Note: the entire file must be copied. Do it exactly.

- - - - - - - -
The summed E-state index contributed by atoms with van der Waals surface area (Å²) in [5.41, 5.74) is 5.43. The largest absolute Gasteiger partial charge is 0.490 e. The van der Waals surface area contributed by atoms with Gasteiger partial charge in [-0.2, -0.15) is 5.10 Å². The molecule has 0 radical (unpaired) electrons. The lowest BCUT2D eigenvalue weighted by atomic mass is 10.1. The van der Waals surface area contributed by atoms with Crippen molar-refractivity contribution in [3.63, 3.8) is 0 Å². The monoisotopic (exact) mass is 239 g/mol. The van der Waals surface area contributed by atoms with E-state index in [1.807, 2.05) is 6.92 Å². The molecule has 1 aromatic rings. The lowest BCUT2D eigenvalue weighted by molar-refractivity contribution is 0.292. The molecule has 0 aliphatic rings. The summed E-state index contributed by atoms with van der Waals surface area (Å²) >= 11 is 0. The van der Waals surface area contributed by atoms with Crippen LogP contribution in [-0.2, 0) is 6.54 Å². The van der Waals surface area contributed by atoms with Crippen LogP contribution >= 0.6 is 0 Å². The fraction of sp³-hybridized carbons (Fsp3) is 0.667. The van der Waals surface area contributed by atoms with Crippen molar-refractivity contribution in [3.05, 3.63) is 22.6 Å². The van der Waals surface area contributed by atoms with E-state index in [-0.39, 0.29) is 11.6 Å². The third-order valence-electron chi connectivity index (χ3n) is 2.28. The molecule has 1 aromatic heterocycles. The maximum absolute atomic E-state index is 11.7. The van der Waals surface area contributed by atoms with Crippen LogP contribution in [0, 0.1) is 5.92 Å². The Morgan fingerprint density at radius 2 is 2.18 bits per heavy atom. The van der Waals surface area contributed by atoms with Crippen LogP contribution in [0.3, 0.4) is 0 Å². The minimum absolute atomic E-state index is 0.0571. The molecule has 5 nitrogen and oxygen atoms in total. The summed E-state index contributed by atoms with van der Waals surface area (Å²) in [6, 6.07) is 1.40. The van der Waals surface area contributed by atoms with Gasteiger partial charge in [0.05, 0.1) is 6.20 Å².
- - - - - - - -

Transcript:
The summed E-state index contributed by atoms with van der Waals surface area (Å²) in [5.41, 5.74) is 5.43. The largest absolute Gasteiger partial charge is 0.490 e. The van der Waals surface area contributed by atoms with Gasteiger partial charge in [-0.2, -0.15) is 5.10 Å². The molecule has 0 radical (unpaired) electrons. The lowest BCUT2D eigenvalue weighted by atomic mass is 10.1. The van der Waals surface area contributed by atoms with Crippen molar-refractivity contribution in [3.63, 3.8) is 0 Å². The monoisotopic (exact) mass is 239 g/mol. The van der Waals surface area contributed by atoms with E-state index in [1.807, 2.05) is 6.92 Å². The molecule has 1 aromatic rings. The lowest BCUT2D eigenvalue weighted by molar-refractivity contribution is 0.292. The molecule has 0 aliphatic rings. The summed E-state index contributed by atoms with van der Waals surface area (Å²) >= 11 is 0. The van der Waals surface area contributed by atoms with Crippen LogP contribution in [-0.2, 0) is 6.54 Å². The van der Waals surface area contributed by atoms with Crippen LogP contribution >= 0.6 is 0 Å². The fraction of sp³-hybridized carbons (Fsp3) is 0.667. The van der Waals surface area contributed by atoms with Crippen molar-refractivity contribution in [3.05, 3.63) is 22.6 Å². The van der Waals surface area contributed by atoms with E-state index in [-0.39, 0.29) is 11.6 Å². The third-order valence-electron chi connectivity index (χ3n) is 2.28. The molecule has 1 aromatic heterocycles. The maximum absolute atomic E-state index is 11.7. The van der Waals surface area contributed by atoms with Crippen LogP contribution in [0, 0.1) is 5.92 Å². The Morgan fingerprint density at radius 2 is 2.18 bits per heavy atom. The van der Waals surface area contributed by atoms with Crippen LogP contribution in [0.3, 0.4) is 0 Å². The minimum absolute atomic E-state index is 0.0571. The molecule has 5 nitrogen and oxygen atoms in total. The summed E-state index contributed by atoms with van der Waals surface area (Å²) in [6, 6.07) is 1.40. The van der Waals surface area contributed by atoms with Gasteiger partial charge in [0.05, 0.1) is 6.20 Å².